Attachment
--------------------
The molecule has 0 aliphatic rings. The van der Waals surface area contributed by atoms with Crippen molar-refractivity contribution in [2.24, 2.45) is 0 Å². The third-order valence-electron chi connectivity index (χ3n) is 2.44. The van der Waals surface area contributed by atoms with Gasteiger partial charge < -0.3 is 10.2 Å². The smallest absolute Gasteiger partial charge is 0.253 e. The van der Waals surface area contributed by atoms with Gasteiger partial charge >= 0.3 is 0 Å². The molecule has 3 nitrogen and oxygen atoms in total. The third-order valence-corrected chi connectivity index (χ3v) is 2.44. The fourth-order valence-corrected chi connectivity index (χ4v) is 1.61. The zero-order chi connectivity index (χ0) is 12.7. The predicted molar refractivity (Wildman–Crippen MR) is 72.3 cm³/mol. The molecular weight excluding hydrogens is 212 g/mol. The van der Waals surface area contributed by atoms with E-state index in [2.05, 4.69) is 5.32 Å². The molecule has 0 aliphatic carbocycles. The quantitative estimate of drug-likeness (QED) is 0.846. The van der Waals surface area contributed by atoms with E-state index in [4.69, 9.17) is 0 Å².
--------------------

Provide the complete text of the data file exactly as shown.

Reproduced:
The molecule has 0 aliphatic rings. The van der Waals surface area contributed by atoms with Crippen molar-refractivity contribution in [2.24, 2.45) is 0 Å². The third-order valence-electron chi connectivity index (χ3n) is 2.44. The van der Waals surface area contributed by atoms with Gasteiger partial charge < -0.3 is 10.2 Å². The smallest absolute Gasteiger partial charge is 0.253 e. The van der Waals surface area contributed by atoms with Gasteiger partial charge >= 0.3 is 0 Å². The molecule has 3 nitrogen and oxygen atoms in total. The third-order valence-corrected chi connectivity index (χ3v) is 2.44. The fourth-order valence-corrected chi connectivity index (χ4v) is 1.61. The zero-order chi connectivity index (χ0) is 12.7. The predicted molar refractivity (Wildman–Crippen MR) is 72.3 cm³/mol. The molecular weight excluding hydrogens is 212 g/mol. The van der Waals surface area contributed by atoms with E-state index in [2.05, 4.69) is 5.32 Å². The molecule has 0 aliphatic carbocycles. The quantitative estimate of drug-likeness (QED) is 0.846. The van der Waals surface area contributed by atoms with E-state index in [4.69, 9.17) is 0 Å².